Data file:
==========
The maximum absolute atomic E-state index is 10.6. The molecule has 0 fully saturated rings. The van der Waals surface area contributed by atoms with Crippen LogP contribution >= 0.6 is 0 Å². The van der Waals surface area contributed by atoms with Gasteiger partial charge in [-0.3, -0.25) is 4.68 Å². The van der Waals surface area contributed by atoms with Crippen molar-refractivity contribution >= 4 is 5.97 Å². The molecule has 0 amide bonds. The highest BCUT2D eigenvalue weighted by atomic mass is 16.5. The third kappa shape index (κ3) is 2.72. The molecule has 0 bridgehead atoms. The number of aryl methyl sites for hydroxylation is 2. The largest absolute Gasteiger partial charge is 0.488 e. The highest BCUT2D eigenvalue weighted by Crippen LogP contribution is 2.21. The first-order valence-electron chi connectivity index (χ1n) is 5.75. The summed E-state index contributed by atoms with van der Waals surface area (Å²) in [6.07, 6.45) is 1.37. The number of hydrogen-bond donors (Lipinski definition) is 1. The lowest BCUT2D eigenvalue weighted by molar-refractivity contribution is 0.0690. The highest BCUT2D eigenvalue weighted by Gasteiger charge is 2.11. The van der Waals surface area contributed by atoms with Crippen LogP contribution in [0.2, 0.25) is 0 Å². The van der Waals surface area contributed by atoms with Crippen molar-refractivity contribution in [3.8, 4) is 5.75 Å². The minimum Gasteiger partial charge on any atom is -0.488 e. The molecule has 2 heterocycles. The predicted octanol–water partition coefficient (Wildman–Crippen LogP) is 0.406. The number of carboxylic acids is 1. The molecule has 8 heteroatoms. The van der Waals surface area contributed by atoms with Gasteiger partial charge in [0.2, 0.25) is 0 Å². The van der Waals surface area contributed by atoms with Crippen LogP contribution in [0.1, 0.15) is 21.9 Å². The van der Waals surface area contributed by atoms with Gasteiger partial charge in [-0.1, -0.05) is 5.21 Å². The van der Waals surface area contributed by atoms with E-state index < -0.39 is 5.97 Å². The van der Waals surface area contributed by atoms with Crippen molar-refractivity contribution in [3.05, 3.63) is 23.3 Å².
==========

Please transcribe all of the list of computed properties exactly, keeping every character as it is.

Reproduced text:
The maximum absolute atomic E-state index is 10.6. The molecule has 0 fully saturated rings. The van der Waals surface area contributed by atoms with Crippen LogP contribution >= 0.6 is 0 Å². The van der Waals surface area contributed by atoms with Gasteiger partial charge in [-0.3, -0.25) is 4.68 Å². The van der Waals surface area contributed by atoms with Crippen molar-refractivity contribution >= 4 is 5.97 Å². The molecule has 0 amide bonds. The highest BCUT2D eigenvalue weighted by atomic mass is 16.5. The third kappa shape index (κ3) is 2.72. The molecule has 0 bridgehead atoms. The number of aryl methyl sites for hydroxylation is 2. The largest absolute Gasteiger partial charge is 0.488 e. The highest BCUT2D eigenvalue weighted by Crippen LogP contribution is 2.21. The first-order valence-electron chi connectivity index (χ1n) is 5.75. The summed E-state index contributed by atoms with van der Waals surface area (Å²) in [6.07, 6.45) is 1.37. The number of hydrogen-bond donors (Lipinski definition) is 1. The lowest BCUT2D eigenvalue weighted by molar-refractivity contribution is 0.0690. The highest BCUT2D eigenvalue weighted by Gasteiger charge is 2.11. The van der Waals surface area contributed by atoms with Crippen LogP contribution in [0.2, 0.25) is 0 Å². The van der Waals surface area contributed by atoms with Crippen molar-refractivity contribution in [3.8, 4) is 5.75 Å². The minimum Gasteiger partial charge on any atom is -0.488 e. The molecule has 2 heterocycles. The predicted octanol–water partition coefficient (Wildman–Crippen LogP) is 0.406. The number of carboxylic acids is 1. The molecule has 8 heteroatoms. The van der Waals surface area contributed by atoms with Gasteiger partial charge in [0.2, 0.25) is 0 Å². The van der Waals surface area contributed by atoms with Crippen LogP contribution in [0.1, 0.15) is 21.9 Å². The van der Waals surface area contributed by atoms with Gasteiger partial charge in [-0.1, -0.05) is 5.21 Å². The van der Waals surface area contributed by atoms with E-state index < -0.39 is 5.97 Å². The van der Waals surface area contributed by atoms with Crippen molar-refractivity contribution in [3.05, 3.63) is 23.3 Å².